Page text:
Dim sum means "touch the heart." In many cities, dim sum is an institution — office parties, general get-togethers and birthdays are planned with specific dim sum houses and carts in mind. These events haven't been planned as often in Richmond. We, as a city, lack multiple houses, besides Full Kee, for dumplings and steamed buns. Well, we were lacking until about six months ago.
On the inside Queen's Dim Sum still looks like the previous tenant, Mama Wok. An aquarium bubbles away on the bar. The decor is Chinese restaurant miscellany with laminated menus. The regular menu is similar to others in town, a bit Americanized. Chicken fried rice ($7.95) is on the oily side but chock full of white meat. Pork is fire-engine red in some instances but abundant in the double-cooked pork ($8.95) and black bean sauce ($8.95). Deep-fried salt and pepper ribs ($11.95) have a hint of the itchy Sichuan spice made famous by another Chinese powerhouse in the city.
Don't ask for duck. All three of the advertised menu dishes are no longer available. Instead, a whole chicken gets a crispy skin ($21.95) with great fry technique, but arrives on the softer side after a wait in the kitchen. It's a disappointment when duck is on the customer's mind. Queen's just doesn't shine with these menu items.
Its light is the dim sum served old-school cart style. Small, shareable offerings change from one service to the next. First are the familiar buns and dumplings: light and delicately wrapped har graw ($2.95), steam shrimp dumpling, packed with delicate pink shrimp. Fat steamed beef balls ($3.50) are almost spicy with the barely noticeable crunch of chopped onion. Deep-fried dumplings come with various fillings: shrimp and cheese with more shrimp than cheese, ($3.50), meat and shrimp with chewy ground pork and tiny bay shrimp ($2.95), and chives and shrimp dumplings ($3.50) packed with green. Each arrives at the table in different shapes with a rapid-fire description in Chinese and the turn of creaky cart wheels.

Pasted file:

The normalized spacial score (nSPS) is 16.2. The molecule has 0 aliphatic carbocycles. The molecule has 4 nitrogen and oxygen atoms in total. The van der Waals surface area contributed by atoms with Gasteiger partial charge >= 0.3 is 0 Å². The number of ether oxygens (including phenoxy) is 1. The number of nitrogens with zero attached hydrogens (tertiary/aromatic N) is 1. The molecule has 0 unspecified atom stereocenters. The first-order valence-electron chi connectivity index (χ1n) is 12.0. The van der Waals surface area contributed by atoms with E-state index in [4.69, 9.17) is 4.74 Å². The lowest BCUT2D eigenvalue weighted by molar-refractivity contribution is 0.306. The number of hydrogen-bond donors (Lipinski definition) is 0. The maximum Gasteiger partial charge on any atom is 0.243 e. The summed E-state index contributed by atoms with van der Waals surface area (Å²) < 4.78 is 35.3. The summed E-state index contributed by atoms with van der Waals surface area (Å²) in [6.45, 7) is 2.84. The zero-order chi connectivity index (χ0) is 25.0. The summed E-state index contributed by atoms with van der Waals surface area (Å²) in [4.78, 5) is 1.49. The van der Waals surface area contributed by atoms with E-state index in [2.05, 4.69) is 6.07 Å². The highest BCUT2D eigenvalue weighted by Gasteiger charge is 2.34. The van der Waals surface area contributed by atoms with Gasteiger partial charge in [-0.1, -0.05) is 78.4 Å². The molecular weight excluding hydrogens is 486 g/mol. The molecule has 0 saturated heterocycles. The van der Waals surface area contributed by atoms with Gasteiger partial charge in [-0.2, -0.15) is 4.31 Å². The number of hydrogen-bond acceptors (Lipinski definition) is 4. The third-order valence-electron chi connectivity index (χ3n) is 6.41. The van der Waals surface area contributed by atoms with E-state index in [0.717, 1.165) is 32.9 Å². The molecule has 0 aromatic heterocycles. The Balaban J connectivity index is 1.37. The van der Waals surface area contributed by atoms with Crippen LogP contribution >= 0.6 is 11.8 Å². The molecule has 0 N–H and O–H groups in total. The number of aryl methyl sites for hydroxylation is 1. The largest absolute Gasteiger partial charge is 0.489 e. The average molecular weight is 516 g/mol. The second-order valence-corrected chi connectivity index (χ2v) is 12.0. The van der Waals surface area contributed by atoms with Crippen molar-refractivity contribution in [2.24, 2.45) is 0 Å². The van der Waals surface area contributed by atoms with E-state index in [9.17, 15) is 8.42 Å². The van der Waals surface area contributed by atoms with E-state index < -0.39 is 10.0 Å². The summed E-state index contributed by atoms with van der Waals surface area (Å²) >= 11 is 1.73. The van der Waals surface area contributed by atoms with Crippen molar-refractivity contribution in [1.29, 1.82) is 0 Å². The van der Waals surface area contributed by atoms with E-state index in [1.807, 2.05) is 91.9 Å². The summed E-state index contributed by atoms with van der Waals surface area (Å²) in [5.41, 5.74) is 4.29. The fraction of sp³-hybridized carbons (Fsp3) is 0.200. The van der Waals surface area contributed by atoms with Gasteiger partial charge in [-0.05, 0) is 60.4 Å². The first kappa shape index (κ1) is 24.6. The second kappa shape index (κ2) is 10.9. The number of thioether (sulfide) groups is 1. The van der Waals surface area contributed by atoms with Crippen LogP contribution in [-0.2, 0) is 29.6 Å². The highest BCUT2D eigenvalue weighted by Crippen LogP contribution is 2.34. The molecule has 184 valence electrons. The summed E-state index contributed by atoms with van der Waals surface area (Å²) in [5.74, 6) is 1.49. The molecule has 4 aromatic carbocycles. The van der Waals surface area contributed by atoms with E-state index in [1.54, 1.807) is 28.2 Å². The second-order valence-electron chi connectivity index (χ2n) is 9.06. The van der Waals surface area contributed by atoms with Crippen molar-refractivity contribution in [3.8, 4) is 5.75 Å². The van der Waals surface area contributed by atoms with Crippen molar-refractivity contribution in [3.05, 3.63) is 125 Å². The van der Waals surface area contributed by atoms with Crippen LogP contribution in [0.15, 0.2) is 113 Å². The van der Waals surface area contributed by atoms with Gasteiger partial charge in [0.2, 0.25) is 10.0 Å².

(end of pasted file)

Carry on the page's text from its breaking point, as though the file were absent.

There are more adventurous offerings. A taro and meat dumpling ($2.95) is intermittently crunchy, pasty and starchy. These textures initially seem off-putting but then become addicting. Steamed spare ribs in a plum sauce ($2.95) hug the border of too sweet and awesomely peppery. Beef tripe in green onion sauce again hits a textural wall but kills it with fresh onion taste.
The cart keeps passing. Shrimp stuffed tofu ($2.95) is unbelievably airy. Pan-fried eggplant ($3.50) is crispy. Steamed chicken feet ($2.95), steamed sticky rice in lotus leaf, sweet with chunks of sausage and shrimp ($3.95) and daikon cake ($2.95) pile up, and the table is suddenly overcome with plates and steam vessels.
Service is just as quick. You won't notice your water being filled or the mysterious arrival of extra napkins. Anticipation of the cart takes over and these service standards happen machinelike without any noticeable interruption.
The hours of push-cart dim sum at Queen's are a little difficult to nail down. One server says it's offered daily from 11 a.m. to 4 p.m. Another suggests on Sunday. Call first so you won't experience the fleeting disappointment of having to order from the laminated dim sum menu. Either way, it's inexpensive for so many dishes and so much food. Bellies full, the clanking wheels approach again and a taro paste bun, glutenous and sweet, beckons. S
Queen's Dim Sum
7801 W. Broad St., No. 1
Sunday-Thursday: 11 a.m.-10 p.m.
Friday-Saturday: 11 a.m.-10:30 p.m.